Cadbury feared milk-chocolate crumb produced at the plant was contaminated with salmonella after the leak was discovered in January 2006, but the UK Food Standards Agency was not alerted to the potential problem until June. The recall is estimated to have cost Cadbury Schweppes £20m ($29m) with the company being fined a further £1m ($1.5m) after a legal case was brought against it by Birmingham City Council.


Premier Foods

Sometimes legislation designed to keep food safe can be the precursor to a food recall. In 2005 in the UK, Premier Foods was forced to withdraw 470 products from stores across Europe because they contained the carcinogenic industrial dye Sudan 1, which made chili powder red.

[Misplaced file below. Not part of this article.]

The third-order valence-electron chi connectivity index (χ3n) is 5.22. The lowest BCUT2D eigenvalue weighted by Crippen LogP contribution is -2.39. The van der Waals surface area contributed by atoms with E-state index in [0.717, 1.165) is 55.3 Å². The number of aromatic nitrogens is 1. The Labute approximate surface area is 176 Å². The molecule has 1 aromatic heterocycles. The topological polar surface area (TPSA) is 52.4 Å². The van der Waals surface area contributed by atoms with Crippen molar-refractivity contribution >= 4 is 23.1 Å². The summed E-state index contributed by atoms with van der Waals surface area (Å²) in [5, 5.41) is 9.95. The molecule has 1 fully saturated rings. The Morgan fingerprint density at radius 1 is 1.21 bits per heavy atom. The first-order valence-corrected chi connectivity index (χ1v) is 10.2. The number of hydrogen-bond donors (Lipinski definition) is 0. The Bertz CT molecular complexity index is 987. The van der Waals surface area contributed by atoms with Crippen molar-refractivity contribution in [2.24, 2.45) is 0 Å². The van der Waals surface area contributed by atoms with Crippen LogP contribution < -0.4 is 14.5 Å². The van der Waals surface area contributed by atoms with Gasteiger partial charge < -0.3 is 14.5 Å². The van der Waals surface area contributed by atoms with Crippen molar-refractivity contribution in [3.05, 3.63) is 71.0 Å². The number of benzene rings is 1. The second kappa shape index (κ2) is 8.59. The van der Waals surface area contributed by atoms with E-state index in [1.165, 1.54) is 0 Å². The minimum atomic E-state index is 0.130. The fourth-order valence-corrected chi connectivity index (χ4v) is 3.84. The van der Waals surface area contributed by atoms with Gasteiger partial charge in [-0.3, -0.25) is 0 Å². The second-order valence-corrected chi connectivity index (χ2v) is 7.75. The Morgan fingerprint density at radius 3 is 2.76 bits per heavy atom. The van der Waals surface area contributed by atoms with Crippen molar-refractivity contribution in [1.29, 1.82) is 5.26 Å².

Regulation saw Sudan 1 outlawed for food use in the UK in 1995, and these products had hit the shelf before then. When the government discovered the products were still on the shelf, it ordered them to be removed, or returned from kitchen cupboards.

It was estimated that the recall from the UK alone cost the food industry £100m ($145m) with related products also having been shipped to India and Canada. The UK Government faced criticism about the length of time the products actually remained on the shelf following the Premier Foods recall.


US Beef

The US has one of the largest ranching industries in the world. Any effect to its cattle industry can therefore have a large impact on the country.